Youtube is a way to advertise, not much else really... Anyone hoping to make money from it is delusional! Very few people make money. People like PSY (Gangam style), Lady Gaga, etc. Even the 10,000,000 hits of a Beethoven record makes minimal money.

And there IS another side in youtube and the Internet that we need to remember (and keep in mind that this is coming from a composer and a publisher): There's so many things unavailable commercially, that we're VERY lucky to have access to them from youtube, or P2P sites! And I'm not talking about copyrighted stuff, but free stuff that are simply not there anymore.

Example: I've been looking into getting a great score, from a composer I don't know. I found the score in an e-shop in the netherlands I think and I have 3 emails trying to get them to send it to me. Pretty much impossible and I still don't have the score. I was SO annoyed that I think I'll contact the composers to republish with me!

One should also keep in mind that a recording involves a passive action: Listening. A music score involves an active... action: Performing. This is why music scores still hold value, while recordings have diminished to pretty much nothing!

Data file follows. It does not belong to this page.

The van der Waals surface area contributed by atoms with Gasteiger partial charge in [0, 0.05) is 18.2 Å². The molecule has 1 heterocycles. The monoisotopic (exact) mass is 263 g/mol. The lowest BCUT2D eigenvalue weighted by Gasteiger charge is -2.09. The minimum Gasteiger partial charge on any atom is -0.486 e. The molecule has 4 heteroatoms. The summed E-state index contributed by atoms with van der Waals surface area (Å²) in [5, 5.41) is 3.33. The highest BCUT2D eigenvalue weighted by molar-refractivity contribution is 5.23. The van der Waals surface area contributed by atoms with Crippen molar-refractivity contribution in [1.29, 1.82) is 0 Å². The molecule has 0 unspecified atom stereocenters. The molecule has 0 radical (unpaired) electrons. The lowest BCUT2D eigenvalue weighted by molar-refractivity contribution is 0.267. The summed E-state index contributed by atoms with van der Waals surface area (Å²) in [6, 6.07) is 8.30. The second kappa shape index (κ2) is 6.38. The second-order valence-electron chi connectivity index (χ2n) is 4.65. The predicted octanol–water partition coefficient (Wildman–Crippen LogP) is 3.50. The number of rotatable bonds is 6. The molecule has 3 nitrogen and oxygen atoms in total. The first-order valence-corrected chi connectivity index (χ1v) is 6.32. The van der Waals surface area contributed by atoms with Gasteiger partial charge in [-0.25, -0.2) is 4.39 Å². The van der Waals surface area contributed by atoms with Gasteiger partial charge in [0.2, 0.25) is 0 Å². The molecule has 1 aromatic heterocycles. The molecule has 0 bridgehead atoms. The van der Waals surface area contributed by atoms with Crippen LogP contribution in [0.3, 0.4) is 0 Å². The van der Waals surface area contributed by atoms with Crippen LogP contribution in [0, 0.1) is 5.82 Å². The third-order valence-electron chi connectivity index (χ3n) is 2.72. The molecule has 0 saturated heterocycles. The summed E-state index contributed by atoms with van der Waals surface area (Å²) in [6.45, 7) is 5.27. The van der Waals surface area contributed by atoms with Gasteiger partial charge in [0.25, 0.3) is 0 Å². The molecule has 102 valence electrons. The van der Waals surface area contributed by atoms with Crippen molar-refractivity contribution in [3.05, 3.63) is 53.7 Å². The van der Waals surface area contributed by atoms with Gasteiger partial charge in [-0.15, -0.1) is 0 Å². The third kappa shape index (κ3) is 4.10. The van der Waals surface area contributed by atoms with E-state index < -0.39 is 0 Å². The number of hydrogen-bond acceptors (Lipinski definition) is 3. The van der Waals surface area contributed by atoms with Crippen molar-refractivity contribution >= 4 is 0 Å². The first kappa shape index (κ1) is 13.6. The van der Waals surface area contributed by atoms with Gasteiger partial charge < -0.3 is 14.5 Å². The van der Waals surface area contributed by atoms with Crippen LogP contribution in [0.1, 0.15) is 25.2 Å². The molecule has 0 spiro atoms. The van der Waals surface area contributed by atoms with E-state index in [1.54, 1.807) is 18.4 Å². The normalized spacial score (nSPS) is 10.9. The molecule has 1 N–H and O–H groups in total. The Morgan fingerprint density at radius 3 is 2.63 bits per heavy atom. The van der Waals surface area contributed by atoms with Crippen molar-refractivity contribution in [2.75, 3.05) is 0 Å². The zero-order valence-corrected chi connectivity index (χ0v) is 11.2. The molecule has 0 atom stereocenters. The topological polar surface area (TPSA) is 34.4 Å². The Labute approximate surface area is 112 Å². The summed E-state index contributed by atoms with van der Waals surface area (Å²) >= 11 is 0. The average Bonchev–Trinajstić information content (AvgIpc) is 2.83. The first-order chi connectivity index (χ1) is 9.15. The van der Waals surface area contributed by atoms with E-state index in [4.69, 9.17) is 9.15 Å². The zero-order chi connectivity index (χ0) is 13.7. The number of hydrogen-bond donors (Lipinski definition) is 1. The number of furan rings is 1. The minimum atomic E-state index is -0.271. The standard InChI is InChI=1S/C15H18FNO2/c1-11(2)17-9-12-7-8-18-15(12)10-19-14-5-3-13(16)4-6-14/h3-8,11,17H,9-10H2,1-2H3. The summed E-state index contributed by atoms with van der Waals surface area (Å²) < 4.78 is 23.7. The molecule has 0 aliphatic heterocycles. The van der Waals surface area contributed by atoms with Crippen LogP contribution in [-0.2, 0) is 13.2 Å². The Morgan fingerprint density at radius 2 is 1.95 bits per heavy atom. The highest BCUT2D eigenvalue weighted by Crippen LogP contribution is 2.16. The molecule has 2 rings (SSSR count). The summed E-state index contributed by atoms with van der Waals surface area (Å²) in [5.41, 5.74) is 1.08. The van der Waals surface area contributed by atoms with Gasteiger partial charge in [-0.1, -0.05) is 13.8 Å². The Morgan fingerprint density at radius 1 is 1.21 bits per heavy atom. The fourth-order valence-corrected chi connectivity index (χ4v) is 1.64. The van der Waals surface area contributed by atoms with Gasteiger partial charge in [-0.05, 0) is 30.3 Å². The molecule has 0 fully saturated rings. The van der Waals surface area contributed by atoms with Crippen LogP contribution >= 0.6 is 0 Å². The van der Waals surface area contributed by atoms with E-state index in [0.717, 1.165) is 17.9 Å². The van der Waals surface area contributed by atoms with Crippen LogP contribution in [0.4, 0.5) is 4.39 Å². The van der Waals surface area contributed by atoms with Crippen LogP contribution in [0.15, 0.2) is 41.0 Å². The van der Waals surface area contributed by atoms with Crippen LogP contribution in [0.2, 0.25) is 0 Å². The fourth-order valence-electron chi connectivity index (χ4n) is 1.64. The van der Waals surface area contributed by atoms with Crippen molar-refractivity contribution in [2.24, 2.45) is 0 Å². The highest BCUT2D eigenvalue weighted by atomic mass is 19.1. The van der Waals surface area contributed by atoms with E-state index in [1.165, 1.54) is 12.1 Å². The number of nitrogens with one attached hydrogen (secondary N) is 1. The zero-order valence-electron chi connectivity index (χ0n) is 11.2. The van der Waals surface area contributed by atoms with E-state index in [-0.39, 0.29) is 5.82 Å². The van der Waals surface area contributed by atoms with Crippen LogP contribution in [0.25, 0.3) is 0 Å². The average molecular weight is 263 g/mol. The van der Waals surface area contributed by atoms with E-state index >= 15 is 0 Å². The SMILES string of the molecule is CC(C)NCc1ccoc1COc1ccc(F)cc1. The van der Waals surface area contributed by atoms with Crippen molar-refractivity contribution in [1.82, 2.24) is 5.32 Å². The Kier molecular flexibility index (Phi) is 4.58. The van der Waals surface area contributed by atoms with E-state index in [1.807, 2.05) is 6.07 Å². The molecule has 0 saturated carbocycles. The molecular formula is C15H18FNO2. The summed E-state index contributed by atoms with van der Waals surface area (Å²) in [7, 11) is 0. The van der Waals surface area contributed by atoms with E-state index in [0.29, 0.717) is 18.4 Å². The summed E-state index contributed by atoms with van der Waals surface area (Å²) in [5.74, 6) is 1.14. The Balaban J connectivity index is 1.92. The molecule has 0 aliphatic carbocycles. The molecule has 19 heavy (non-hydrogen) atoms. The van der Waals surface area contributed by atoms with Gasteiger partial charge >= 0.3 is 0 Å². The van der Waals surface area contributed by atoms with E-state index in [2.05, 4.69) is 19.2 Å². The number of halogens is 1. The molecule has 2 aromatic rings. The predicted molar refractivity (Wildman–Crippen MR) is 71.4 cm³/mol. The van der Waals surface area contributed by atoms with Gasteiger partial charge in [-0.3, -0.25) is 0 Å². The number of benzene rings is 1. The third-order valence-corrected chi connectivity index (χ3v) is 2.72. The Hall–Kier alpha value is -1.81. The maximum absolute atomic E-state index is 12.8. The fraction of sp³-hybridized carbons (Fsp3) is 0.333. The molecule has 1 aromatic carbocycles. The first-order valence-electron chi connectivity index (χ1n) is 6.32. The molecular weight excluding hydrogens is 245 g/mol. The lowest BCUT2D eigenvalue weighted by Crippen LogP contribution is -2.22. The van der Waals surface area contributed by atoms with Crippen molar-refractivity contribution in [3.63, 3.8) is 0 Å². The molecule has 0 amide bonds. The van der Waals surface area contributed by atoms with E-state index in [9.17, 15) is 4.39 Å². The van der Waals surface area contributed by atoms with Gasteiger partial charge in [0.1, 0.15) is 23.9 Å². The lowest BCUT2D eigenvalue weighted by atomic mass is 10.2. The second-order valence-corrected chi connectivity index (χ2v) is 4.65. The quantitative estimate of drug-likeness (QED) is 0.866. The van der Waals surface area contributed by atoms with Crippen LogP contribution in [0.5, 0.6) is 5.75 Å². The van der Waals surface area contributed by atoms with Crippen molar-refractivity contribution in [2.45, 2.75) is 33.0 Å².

_________________________
http://www.musica-ferrum.com

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#2074070 - 04/30/13 10:28 AM Re: youtube and legalities [Re: Nikolas]
Piano*Dad Offline
Yikes! 10000 Post Club Member

Registered: 04/12/05
Posts: 10356
Loc: Williamsburg, VA
Quote:
Youtube is a way to advertise, not much else really... Anyone hoping to make money from it is delusional! Very few people make money. People like PSY (Gangam style), Lady Gaga, etc. Even the 10,000,000 hits of a Beethoven record makes minimal money.


Yes, especially if by "money" you mean "I can quit my day job." But I wonder if people like Lisitsa add a few thousand per year from advertising. Heck, my son is getting his first $100 check from AdSense shortly. grin
_________________________
Grotrian 192 #156455

https://www.youtube.com/user/dhfeld/videos